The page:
Julie Powell is conked out on the sofa while the alarm clock runs down and the boeuf bourguignon burns to cinders. She leaps up, pulls the rubbery mess out of the oven, and flops down in despair. The one, the only, dish to impress famed cookbook editor Judith Jones at dinner, is ruined. She takes the next day off work to cook her braise of beef and red wine again, risking her job and her marriage to get it perfect. Our sentimental hearts throb with sympathy as we watch the culinary drama unfold in “Julie and Julia.”
At least, mine did. But as much as I wish for the fresh charm of Amy Adams as Julie, smiling up to a handsome New York butcher, I must deal with real life. I shop in Israel’s shuks — noisy, crowded open markets. My butcher is an abrupt, elderly man who answers to Shlomo. And even if I wanted to, I couldn’t find bacon, the traditional first ingredient for boeuf bourguignon in the whole length and breadth of the shuk.
Preparing the classic French dish without bacon fat is all a question of umami, the elusive fifth taste with the Japanese name. Derived from glutamate-rich ingredients and accepted by science in 1985, good cooks have always known umami. Even if Julia Child didn’t refer to it, she knew it intimately. The bacon in boeuf bourguignon is there for umami, that earthy undertone, the bottom note in savory foods that coats and so comforts the palate.
While bacon may be one of the most common sources of umami, it’s certainly not the only one — dried mushrooms, soy sauce and shmaltz stand in well, adding that same depth and richness to a dish.
But there’s room for debate here: If you substitute all kinds of foreign ingredients, can you call the dish by its original name? Would Julia have approved? Perhaps not, but kosher cooks must adapt. A slow-cooked beef stew doused in luscious wine is a good thing by any name. And, supposing that kosher pork-flavored goose arrives in kosher markets some time soon, we’ll be able to reproduce Julia’s recipe exactly. In the meantime, this recipe which is even better the next day and won’t dry out on a hot plate, is a perfect winter Shabbat dish. It will nourish you with a delicious scent and flavor, just like the one I imagine came from Julia and Julie’s kitchens.
Kosher Boeuf Bourguignon
Inspired by Julia Child’s recipe
2-2 ½ pounds beef, cut into large cubes*
2 tablespoons shmaltz
1 tablespoon olive oil
1 large carrot, peeled and thickly sliced
1 large onion, sliced
1 teaspoon salt
1/2 teaspoon freshly-ground black pepper
2 tablespoons flour or fine matzo meal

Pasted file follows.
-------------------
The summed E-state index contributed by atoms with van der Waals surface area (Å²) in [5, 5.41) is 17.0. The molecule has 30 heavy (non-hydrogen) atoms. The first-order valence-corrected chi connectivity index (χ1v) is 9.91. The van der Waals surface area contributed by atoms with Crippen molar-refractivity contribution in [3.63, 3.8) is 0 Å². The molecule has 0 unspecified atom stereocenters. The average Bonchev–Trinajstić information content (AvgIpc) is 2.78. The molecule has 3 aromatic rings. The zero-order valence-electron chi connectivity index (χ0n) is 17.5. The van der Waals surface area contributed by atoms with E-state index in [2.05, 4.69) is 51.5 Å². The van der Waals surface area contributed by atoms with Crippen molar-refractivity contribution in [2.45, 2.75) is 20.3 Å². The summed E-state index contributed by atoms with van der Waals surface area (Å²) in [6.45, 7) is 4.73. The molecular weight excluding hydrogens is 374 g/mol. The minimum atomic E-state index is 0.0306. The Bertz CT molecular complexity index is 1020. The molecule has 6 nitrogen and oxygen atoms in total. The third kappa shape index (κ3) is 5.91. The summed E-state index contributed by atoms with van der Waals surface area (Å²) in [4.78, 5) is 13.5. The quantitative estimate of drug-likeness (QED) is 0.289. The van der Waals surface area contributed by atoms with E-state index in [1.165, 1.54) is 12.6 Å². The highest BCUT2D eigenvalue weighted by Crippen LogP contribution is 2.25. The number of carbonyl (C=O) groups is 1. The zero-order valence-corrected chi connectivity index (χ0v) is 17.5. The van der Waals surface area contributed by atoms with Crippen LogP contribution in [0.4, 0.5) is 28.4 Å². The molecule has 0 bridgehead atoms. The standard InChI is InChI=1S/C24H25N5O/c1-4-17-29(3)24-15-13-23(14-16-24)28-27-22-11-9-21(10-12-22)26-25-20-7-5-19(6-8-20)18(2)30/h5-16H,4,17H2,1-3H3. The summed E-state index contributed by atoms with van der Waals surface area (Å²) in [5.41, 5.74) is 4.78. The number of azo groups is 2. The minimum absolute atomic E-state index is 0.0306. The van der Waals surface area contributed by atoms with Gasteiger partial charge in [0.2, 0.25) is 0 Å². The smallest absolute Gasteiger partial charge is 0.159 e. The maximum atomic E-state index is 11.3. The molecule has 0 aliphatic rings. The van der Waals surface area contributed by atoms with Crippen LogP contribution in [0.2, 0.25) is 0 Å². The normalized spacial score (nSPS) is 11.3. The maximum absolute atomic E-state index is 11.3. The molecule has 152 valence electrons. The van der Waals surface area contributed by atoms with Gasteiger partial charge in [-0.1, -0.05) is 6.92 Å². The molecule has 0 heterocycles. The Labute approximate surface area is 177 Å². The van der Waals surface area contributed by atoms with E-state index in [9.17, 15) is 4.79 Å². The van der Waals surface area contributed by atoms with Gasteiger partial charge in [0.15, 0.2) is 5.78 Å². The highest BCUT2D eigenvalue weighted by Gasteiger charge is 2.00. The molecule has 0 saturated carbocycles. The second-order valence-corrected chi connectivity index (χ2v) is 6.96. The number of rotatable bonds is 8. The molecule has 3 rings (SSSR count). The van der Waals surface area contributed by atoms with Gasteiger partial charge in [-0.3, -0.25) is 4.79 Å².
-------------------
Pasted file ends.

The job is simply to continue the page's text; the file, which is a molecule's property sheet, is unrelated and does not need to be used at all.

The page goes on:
1 750-ml. bottle of medium-quality Merlot or Cabernet Sauvignon.
1 tablespoon tomato paste
1/2 cup dried, sliced Porcini or Shiitake mushrooms
1 tablespoon Tamari soy sauce
2 bay leaves
1 large sprig fresh thyme or 1/2 teaspoon dried thyme
4 cloves garlic, minced
1) Preheat oven to 450° F. Pat the beef chunks with paper towels to dry surface moisture.
2) In a large, heavy pan, melt the shmaltz. Add the olive oil. Sauté the beef chunks in the hot fat, a few at a time. Turn them over so that all sides brown. Remove the browned beef from the pan to a platter.
3) Sauté the onion and carrot in the same pan for about 5 minutes. Return the beef to the pan and sprinkle salt and pepper over everything. Mix with a wooden spoon. Sprinkle the flour over all and mix again.
4) Put the uncovered pan in the oven for 5 minutes. Mix the meat and brown it again for another 5 minutes. Place the pan on the stove top, over medium heat, and turn the oven down to 325° F.
5) Pour the wine into the beef and vegetables. Add tomato paste, garlic, soy sauce and dried mushrooms. Stir to dissolve the tomato paste. Place the bay leaves and thyme on top of the beef and push them in a little with a spoon so that they flavor the cooking liquid.
6) Cover the beef and put it in the oven. Cook for 2 hours, then check to see if it’s fork-tender. Let it cook 1/2 hour longer if needed. When you judge it’s ready, take the stew out of the oven and skim the fat off if liked. Taste for seasoning and adjust. Garnish the stew with a little parsley and serve with plain boiled potatoes, rice, or noodles.
*The better the meat, the better the stew. Chuck pot roast is choice. That favorite Jewish cut, brisket, makes very good boeuf bourguignon. But the old-fashioned method of cooking cheaper cuts very slowly produces a savory, tender stew as well. Here in Israel, I buy the #5 cut, Tsla’ot. Just make sure your beef has some fat running through it, and allow as much time in the oven as will produce fork-tender meat; 1/2-1 hour longer.
Cook’s note: The classic garnish for this stew is sautéed fresh mushrooms and whole small onions stewed in stock and an herb bouquet.